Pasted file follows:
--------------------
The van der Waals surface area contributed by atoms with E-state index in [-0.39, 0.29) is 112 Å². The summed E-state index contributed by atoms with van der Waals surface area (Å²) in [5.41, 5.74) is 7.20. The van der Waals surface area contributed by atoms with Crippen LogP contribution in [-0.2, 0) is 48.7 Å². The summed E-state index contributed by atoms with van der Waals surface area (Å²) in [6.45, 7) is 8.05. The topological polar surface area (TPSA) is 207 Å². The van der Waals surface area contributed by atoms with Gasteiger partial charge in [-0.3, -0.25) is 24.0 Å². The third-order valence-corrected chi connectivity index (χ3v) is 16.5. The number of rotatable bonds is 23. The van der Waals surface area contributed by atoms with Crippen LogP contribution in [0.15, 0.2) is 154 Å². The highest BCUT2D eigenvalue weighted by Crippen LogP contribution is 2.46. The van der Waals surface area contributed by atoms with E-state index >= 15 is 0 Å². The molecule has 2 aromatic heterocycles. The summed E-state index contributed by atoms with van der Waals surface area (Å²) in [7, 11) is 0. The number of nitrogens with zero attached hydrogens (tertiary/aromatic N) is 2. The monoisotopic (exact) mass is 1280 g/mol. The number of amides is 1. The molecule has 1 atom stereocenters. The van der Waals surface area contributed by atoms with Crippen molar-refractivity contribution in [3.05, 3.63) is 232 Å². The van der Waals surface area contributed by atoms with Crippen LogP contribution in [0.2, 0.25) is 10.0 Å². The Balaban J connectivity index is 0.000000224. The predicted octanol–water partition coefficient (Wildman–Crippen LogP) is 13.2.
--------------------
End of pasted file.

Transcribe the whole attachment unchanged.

The van der Waals surface area contributed by atoms with E-state index in [-0.39, 0.29) is 112 Å². The summed E-state index contributed by atoms with van der Waals surface area (Å²) in [5.41, 5.74) is 7.20. The van der Waals surface area contributed by atoms with Crippen LogP contribution in [-0.2, 0) is 48.7 Å². The summed E-state index contributed by atoms with van der Waals surface area (Å²) in [6.45, 7) is 8.05. The topological polar surface area (TPSA) is 207 Å². The van der Waals surface area contributed by atoms with Gasteiger partial charge in [-0.3, -0.25) is 24.0 Å². The third-order valence-corrected chi connectivity index (χ3v) is 16.5. The number of rotatable bonds is 23. The van der Waals surface area contributed by atoms with Crippen LogP contribution in [0.15, 0.2) is 154 Å². The highest BCUT2D eigenvalue weighted by Crippen LogP contribution is 2.46. The van der Waals surface area contributed by atoms with E-state index >= 15 is 0 Å². The molecule has 2 aromatic heterocycles. The summed E-state index contributed by atoms with van der Waals surface area (Å²) in [7, 11) is 0. The number of nitrogens with zero attached hydrogens (tertiary/aromatic N) is 2. The monoisotopic (exact) mass is 1280 g/mol. The number of amides is 1. The molecule has 1 atom stereocenters. The van der Waals surface area contributed by atoms with Crippen molar-refractivity contribution in [3.05, 3.63) is 232 Å². The van der Waals surface area contributed by atoms with Crippen LogP contribution in [0.2, 0.25) is 10.0 Å². The Balaban J connectivity index is 0.000000224. The predicted octanol–water partition coefficient (Wildman–Crippen LogP) is 13.2.